The Art of Playlist Curation In 3 Steps: Manage, Promote, Profit
Having the freedom to categorize music – whether it’s to design a brand’s musical identity or to attract a bigger audience – is a treat, but also a responsibility. Running a playlist is both a science and an art, and as such, we’re here to guide you through the top three most important aspects.
Managing Your Playlist
There are hundreds of tips on how to start a playlist, but in order to dwell into the world of playlist curation (and to do it right) there are several steps you can’t miss.
First thing’s first: don’t let it sit and gather dust.
By keeping it updated, (general rule of thumb is no more than once a week and no less than once a month), you give your audiences a reason to keep on listening.
Reduce the number of tracks by the same artist, and be picky with what you choose, limiting your range from 50 to 200 songs max.
Managing your playlist is about keeping things tidy, such as having updates ready in advance. We use Trello to keep a list of upcoming “new songs”, and for creating private draft lists. Next, all we need to do is to drag and drop the new songs from the secret list to the playlist we want to update.
Keep in mind, too, that there is more to updating a playlist with songs of similar mood and genre that simple “sound good”.
Musicality includes loudness, bpm, danceability, length, and a whole array of other attributes. A profitable playlist contains songs that complement each other and marks the distinction between a bunch of good songs vs a fantastic playlist.
Regardless of the overall aim, playlist curation is about getting followers, and much like in any other campaign, you must understand your niche and adopt an entrepreneurial mindset.
In short, put yourself in your target audience’s shoes.
Make sure to add all your social media links to the About section of your profile, but remember that more is not always best. If you’re a visual person, stick to Instagram if you like banter, head on to Twitter. Find your niche and establish a presence.
Use Spotify codes over visual media, host “listening parties” to discuss music in real-time and talk about other people’s music.
There’s no single answer on the best social media strategy, but the take-home is to stay active and find what works best for you.
According to Spotify, there are 170M+ ad-supported listeners worldwide, so it would only seem worthwhile to give this a try. Like everything else, paid ads require a strategy to make the most out of your investment.
The main advantage is that you can target your audience based on the who, where, how and what of their listening experience. You can also choose between audio, video and display ads.
“Genre targeting lets you deliver your ad after a user has listened to a specific type of music. This is helpful if you know that the majority of your target audience listens to reggaeton, for example.” Or, to guide them to one of your playlists.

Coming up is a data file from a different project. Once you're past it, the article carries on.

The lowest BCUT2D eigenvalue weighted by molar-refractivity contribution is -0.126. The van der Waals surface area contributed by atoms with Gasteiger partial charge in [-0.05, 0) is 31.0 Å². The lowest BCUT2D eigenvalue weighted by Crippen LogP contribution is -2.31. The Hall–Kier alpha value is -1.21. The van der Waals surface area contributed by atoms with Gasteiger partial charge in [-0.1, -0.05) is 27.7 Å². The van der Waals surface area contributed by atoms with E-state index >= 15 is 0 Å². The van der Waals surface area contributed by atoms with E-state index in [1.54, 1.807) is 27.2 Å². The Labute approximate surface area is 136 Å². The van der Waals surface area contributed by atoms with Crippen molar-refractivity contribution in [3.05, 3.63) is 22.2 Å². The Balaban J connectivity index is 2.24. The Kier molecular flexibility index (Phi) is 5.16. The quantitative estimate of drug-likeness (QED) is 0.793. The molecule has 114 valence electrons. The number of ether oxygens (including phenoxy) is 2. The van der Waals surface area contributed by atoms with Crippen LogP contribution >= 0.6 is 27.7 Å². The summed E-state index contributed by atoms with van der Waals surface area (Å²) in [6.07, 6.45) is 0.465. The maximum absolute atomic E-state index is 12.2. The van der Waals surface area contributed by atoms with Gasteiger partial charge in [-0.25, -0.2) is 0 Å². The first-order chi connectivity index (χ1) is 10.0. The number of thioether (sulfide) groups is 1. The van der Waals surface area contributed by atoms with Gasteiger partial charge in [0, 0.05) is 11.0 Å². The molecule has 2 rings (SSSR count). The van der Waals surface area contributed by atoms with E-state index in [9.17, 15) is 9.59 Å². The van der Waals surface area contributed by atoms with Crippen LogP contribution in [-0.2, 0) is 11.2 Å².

It might sound old-school, but this is the ideal alternative to independently promoting your music and keep your most committed followers updated. Following Spotify’s footsteps, a newsletter should be catchy, concise, delivered only to those who signed up for it, and most importantly, offer something of value.
It allows you to not only connect with your followers but also to showcase your brand.
“There’s an art to that, as anyone who’s ever tried to make a road-trip power mix can attest to. But there’s a science to it as well. You have the challenge of blending that artistry and musical instinct with research and marketing strategy.” – Heather K Adams
Where In Your Marketing Funnel Does Your Playlist Sit?
You can become a curator for the aim of solely building an audience or brand awareness, but you can also take it one step further and make it a career, which prompts the above-mentioned question.
Playlist curation can aim to grow revenue, then you must adopt a subscription or pricing type of program.
Much like being a personal “music” shopper or consultant, your price tag should reflect the hours of it takes to research and write up that playlist.
Monetizing your playlist curation can come in one of two ways: charging for the service of creating a playlist for a business, or, as an independent playlister, charging an emerging artist a fixed rate for adding their music into your playlist (after you’ve reviewed the song, and only if you like the track, of course).
Playlist curation puts you in charge of controlling a listening experience. What differentiates you from algorithms is your personal touch, but also how you market your work. It takes both a selective ear and an ability to navigate the marketing world. You are, after all, the force that designs the labyrinth through which Spotify can lead an artist or song from obscurity to mass appeal.